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Paying Attention to Payoffs in Analogy-Based Learning

This paper introduces the payoff-confirming analogy-based expectation equilibrium (PCABEE) as a way to refine the set of analogy-based equilibria and the associated admissible analogy partitions. In addition to the actions of others, own payoff history provides information about others’ strategies but, yet, non-Bayesian Nash equilibria may exist both with an incorrect and a correct prior. We provide general conditions when this happens. Two stylized employer-employee interactions, one with a correct and one with an incorrect prior, are provided illustrating how PCABEE can be used to analyze robust stereotypes and how incorrect such stereotypes may lead to discrimination.

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Paper provided by Stockholm Institute of Transition Economics, Stockholm School of Economics in its series SITE Working Paper Series with number 7.

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Length: 31 pages
Date of creation: 28 Dec 2009
Date of revision:
Handle: RePEc:hhs:hasite:0007
Contact details of provider: Postal: Stockholm Institute of Transition Economics, Stockholm School of Economics, P.O. Box 6501, SE-113 83 Stockholm, Sweden
Phone: (+46 8) 736 9670
Fax: (+46 8) 31 64 22
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  1. Drew Fudenberg & David K. Levine, 1993. "Self-Confirming Equilibrium," Levine's Working Paper Archive 2147, David K. Levine.
  2. Eddie Dekel & Drew Fudenberg & David K. Levine, 2001. "Learning to Play Bayesian Games," Harvard Institute of Economic Research Working Papers 1926, Harvard - Institute of Economic Research.
  3. Kenneth J. Arrow, 1998. "What Has Economics to Say about Racial Discrimination?," Journal of Economic Perspectives, American Economic Association, vol. 12(2), pages 91-100, Spring.
  4. Eyster, Erik & Rabin, Matt, 2002. "Cursed Equilibrium," Department of Economics, Working Paper Series qt6xf4782t, Department of Economics, Institute for Business and Economic Research, UC Berkeley.
  5. Ido Erev & Alvin Roth & Robert Slonim & Greg Barron, 2007. "Learning and equilibrium as useful approximations: Accuracy of prediction on randomly selected constant sum games," Economic Theory, Springer, vol. 33(1), pages 29-51, October.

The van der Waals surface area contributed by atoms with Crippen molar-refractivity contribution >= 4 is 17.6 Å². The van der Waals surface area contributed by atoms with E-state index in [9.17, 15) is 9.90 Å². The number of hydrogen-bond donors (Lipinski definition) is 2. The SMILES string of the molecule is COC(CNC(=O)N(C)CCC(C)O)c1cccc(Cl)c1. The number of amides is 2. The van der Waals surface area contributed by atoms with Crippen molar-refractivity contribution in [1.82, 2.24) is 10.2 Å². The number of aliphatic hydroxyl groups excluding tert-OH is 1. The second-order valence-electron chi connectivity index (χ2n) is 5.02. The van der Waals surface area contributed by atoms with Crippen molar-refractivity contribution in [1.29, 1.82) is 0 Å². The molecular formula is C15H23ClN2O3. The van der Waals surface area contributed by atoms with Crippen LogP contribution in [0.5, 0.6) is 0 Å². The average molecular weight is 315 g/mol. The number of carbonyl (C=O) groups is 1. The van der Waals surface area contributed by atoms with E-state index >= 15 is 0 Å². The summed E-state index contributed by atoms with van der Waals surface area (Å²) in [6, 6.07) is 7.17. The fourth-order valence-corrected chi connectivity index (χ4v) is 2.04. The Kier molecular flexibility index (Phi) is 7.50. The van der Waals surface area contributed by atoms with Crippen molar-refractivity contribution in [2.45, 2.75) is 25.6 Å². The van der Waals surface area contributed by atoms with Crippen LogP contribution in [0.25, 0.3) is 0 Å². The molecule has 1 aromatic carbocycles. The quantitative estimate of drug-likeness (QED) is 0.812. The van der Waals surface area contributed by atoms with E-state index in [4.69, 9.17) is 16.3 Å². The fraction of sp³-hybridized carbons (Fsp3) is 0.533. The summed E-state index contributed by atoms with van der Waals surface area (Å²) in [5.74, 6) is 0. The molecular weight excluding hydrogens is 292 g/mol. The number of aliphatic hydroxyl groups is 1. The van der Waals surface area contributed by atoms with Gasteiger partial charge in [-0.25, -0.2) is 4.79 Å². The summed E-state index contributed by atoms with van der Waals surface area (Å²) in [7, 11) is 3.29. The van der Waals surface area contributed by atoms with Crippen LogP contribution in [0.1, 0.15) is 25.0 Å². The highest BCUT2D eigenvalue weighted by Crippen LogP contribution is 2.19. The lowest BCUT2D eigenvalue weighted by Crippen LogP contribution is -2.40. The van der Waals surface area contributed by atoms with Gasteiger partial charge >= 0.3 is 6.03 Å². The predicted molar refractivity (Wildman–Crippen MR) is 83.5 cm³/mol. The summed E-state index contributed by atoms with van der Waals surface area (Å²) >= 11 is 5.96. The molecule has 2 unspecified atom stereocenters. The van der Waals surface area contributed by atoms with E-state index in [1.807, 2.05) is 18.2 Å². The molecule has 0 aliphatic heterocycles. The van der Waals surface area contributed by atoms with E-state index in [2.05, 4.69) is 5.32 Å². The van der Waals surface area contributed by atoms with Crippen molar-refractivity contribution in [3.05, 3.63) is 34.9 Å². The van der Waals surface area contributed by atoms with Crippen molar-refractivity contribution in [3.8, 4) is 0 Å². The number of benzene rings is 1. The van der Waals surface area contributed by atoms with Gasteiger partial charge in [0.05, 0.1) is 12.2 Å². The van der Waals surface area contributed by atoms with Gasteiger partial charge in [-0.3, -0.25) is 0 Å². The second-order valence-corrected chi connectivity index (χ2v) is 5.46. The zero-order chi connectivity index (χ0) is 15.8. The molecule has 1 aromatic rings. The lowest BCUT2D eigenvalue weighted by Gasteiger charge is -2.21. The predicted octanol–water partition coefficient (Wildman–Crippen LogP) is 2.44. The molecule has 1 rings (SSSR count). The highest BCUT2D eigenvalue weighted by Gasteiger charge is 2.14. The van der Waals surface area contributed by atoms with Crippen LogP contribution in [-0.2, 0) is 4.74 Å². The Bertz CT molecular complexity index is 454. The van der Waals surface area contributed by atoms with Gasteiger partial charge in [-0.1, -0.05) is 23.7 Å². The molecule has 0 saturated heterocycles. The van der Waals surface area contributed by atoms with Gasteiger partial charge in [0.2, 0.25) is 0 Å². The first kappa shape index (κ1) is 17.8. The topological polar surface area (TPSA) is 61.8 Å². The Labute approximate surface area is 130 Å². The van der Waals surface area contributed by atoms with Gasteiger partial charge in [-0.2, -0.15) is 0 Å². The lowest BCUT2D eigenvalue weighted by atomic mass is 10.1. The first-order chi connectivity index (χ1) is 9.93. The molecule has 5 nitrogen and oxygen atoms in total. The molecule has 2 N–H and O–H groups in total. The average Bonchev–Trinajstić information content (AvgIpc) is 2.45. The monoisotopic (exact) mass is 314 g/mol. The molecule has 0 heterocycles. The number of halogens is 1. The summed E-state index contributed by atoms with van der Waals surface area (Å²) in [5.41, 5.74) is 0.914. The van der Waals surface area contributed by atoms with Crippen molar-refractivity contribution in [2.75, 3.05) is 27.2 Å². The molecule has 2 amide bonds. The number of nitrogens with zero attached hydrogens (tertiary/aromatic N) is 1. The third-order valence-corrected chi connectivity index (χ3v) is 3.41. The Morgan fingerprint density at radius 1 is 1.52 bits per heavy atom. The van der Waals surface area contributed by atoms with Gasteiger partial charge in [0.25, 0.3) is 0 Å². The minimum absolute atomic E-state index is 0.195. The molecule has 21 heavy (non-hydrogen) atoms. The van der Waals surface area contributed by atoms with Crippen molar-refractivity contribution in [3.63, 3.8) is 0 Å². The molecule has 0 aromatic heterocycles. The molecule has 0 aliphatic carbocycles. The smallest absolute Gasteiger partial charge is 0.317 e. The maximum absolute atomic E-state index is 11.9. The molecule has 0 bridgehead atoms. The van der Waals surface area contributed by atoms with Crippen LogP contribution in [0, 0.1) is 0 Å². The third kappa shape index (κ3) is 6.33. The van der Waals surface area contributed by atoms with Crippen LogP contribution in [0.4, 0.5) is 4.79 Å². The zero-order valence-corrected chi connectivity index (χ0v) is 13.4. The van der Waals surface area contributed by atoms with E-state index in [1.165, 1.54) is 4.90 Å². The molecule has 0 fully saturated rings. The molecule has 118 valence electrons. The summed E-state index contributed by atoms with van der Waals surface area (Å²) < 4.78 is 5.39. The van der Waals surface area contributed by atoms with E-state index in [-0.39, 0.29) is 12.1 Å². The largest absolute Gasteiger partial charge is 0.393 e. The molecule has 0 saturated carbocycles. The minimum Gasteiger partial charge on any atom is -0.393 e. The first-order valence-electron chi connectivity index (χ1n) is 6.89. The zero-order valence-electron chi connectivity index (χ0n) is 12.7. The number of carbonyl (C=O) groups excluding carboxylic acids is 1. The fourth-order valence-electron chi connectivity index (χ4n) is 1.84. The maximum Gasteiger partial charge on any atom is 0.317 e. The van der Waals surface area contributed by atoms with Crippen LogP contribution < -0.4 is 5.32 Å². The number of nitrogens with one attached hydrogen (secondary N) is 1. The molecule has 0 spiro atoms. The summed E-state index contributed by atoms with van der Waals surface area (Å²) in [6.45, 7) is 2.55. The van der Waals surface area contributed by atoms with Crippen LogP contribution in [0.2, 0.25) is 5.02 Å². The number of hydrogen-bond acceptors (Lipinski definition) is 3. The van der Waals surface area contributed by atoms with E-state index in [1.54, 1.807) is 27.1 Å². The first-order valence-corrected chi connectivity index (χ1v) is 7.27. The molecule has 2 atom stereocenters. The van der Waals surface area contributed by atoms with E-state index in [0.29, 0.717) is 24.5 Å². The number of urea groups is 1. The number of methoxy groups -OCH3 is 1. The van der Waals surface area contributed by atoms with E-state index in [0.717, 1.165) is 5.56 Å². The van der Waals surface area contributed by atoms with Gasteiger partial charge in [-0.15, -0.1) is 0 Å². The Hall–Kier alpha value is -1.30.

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  7. Mohlin, Erik, 2014. "Optimal categorization," Journal of Economic Theory, Elsevier, vol. 152(C), pages 356-381.
  8. David Cooper & John Kagel, 2008. "Learning and transfer in signaling games," Economic Theory, Springer, vol. 34(3), pages 415-439, March.
  9. Fryer Roland & Jackson Matthew O., 2008. "A Categorical Model of Cognition and Biased Decision Making," The B.E. Journal of Theoretical Economics, De Gruyter, vol. 8(1), pages 1-44, February.
  10. Ed Hopkins, 2002. "Two Competing Models of How People Learn in Games," Econometrica, Econometric Society, vol. 70(6), pages 2141-2166, November.
  11. Erev, Ido & Roth, Alvin E, 1998. "Predicting How People Play Games: Reinforcement Learning in Experimental Games with Unique, Mixed Strategy Equilibria," American Economic Review, American Economic Association, vol. 88(4), pages 848-81, September.
  12. Akerlof, George A, 1970. "The Market for 'Lemons': Quality Uncertainty and the Market Mechanism," The Quarterly Journal of Economics, MIT Press, vol. 84(3), pages 488-500, August.
  13. Ignacio Esponda, 2008. "Behavioral Equilibrium in Economies with Adverse Selection," American Economic Review, American Economic Association, vol. 98(4), pages 1269-91, September.
  14. Miettinen, Topi, 2009. "The partially cursed and the analogy-based expectation equilibrium," Economics Letters, Elsevier, vol. 105(2), pages 162-164, November.
  15. Drew Fudenberg & David K. Levine, 1998. "The Theory of Learning in Games," MIT Press Books, The MIT Press, edition 1, volume 1, number 0262061945, June.
  16. Drew Fudenberg & David K. Levine, 2009. "Learning and Equilibrium," Annual Review of Economics, Annual Reviews, vol. 1(1), pages 385-420, 05.
  17. Sendhil Mullainathan, 2002. "A Memory-Based Model Of Bounded Rationality," The Quarterly Journal of Economics, MIT Press, vol. 117(3), pages 735-774, August.
  18. Philippe Jeniel, 2001. "Analogy-Based Expectation Equilibrium," Economics Working Papers 0003, Institute for Advanced Study, School of Social Science.
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